The Taxman Cometh

I hear the Australian Tax Office are targeting plasterers this year.  I presume they mean plaster board fixers and setters (or ceilings and partitions) as they make up the majority of people in this trade category with the balance being renderers.

Now, I have a theory, wait please stay with me, that there are critical points in a project that never appear on the construction programme. These points are relevant to the “feel” of the project rather than actual site activities. The commencement of the plasterers is one of these points. When a project kicks off it usually follows the sequence of earthworks, foundations, structure, etc. The people involved in those trades see the building come out of the ground and take shape. They get to know each other, the bedding in process with the site manager has taken place. Now we all know this stage, we have danced around the dog turds, settled down our union friends, sorted out most of the gaps in the documentation, worked out what the estimator left out.  In other words after the initial hoop la we settle in to a daily cycle of activity. We may even have put on a BBQ for “the boys”. Then the plasterers arrive.  Often a motley crew of semi skilled, half trained, ne’er do wells.  Morale on site plummets, disruption to the programme is inevitable and all semblance of a team approach vanishes.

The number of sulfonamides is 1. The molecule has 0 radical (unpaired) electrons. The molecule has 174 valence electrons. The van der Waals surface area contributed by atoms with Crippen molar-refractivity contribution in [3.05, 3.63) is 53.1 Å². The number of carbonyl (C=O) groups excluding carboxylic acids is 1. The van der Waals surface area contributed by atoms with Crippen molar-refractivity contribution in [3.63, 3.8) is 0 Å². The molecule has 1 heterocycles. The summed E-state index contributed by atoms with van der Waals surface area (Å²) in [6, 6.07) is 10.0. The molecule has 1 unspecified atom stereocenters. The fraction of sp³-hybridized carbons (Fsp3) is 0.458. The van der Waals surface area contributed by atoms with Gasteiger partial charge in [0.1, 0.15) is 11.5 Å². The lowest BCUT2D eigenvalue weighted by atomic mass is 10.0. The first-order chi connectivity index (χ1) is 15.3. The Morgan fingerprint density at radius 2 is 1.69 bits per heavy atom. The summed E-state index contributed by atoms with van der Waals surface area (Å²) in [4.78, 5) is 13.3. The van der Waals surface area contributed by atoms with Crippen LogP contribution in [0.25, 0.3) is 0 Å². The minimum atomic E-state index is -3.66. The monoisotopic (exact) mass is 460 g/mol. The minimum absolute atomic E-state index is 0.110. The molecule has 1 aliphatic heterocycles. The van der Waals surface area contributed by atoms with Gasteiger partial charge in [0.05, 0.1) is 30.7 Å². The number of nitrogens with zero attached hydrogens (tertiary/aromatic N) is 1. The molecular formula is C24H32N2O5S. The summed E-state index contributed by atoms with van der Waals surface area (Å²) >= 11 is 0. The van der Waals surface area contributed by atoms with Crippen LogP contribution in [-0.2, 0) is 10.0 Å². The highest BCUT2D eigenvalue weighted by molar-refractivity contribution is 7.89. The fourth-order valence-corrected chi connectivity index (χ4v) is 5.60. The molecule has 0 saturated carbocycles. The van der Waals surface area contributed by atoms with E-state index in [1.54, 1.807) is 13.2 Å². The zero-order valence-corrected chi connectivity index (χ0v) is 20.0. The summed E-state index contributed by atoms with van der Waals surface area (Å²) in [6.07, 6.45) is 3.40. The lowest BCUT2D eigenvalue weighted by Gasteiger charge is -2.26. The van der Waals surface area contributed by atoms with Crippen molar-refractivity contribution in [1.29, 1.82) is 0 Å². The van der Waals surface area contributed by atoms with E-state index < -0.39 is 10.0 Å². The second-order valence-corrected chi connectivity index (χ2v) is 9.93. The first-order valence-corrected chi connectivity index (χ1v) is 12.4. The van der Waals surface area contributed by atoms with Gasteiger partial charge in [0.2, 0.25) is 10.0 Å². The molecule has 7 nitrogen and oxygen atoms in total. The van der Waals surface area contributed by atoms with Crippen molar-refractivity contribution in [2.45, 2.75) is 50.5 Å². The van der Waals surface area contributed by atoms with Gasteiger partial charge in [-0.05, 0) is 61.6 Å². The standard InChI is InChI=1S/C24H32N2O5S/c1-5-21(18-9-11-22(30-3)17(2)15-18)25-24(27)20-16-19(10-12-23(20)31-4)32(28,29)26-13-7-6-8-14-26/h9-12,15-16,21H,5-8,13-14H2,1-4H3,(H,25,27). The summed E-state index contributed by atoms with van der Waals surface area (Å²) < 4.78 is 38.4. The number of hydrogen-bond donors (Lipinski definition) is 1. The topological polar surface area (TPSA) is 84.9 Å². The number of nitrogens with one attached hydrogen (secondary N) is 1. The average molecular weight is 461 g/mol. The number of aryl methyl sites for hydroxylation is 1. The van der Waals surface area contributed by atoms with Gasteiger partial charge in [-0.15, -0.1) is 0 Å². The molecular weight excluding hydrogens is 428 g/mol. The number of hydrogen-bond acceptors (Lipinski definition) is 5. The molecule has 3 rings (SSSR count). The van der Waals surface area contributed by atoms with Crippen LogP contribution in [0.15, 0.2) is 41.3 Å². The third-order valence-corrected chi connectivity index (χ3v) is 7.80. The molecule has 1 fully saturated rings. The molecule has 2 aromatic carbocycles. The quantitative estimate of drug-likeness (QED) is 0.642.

Why is this?  OK I could spruik on about “ownership of the project” or “stakeholders” based on the assumption that the early trades now feel usurped by these new arrivals. Let’s leave that to the trick-cyclists sorry psychiatrists. The real reason that the pace and feel of the project changes is that the fixing of plasterboard to studs and subsequent setting is carried out by semi skilled people who get paid a disproportionate rate. I had a job a few years ago where these characters were getting $45 per hour on a 50 hour guaranteed week, plus site allowance, travel etc. A larger job nearby was desparate for ceiling fixers so all the ones from my site left for $55 per hour, two weeks later they were enticed to another project at $62 hour. So they ended up on $185K per annum. What did they do with all this dosh, they bought V8 utes, Maloo’s of course, holidays in Bali, jet skis, ie all the necessities of life.

So now they have nothing to show for it, except maybe a big fat juicy bill from the Tax Department – my heart bleeds for them.

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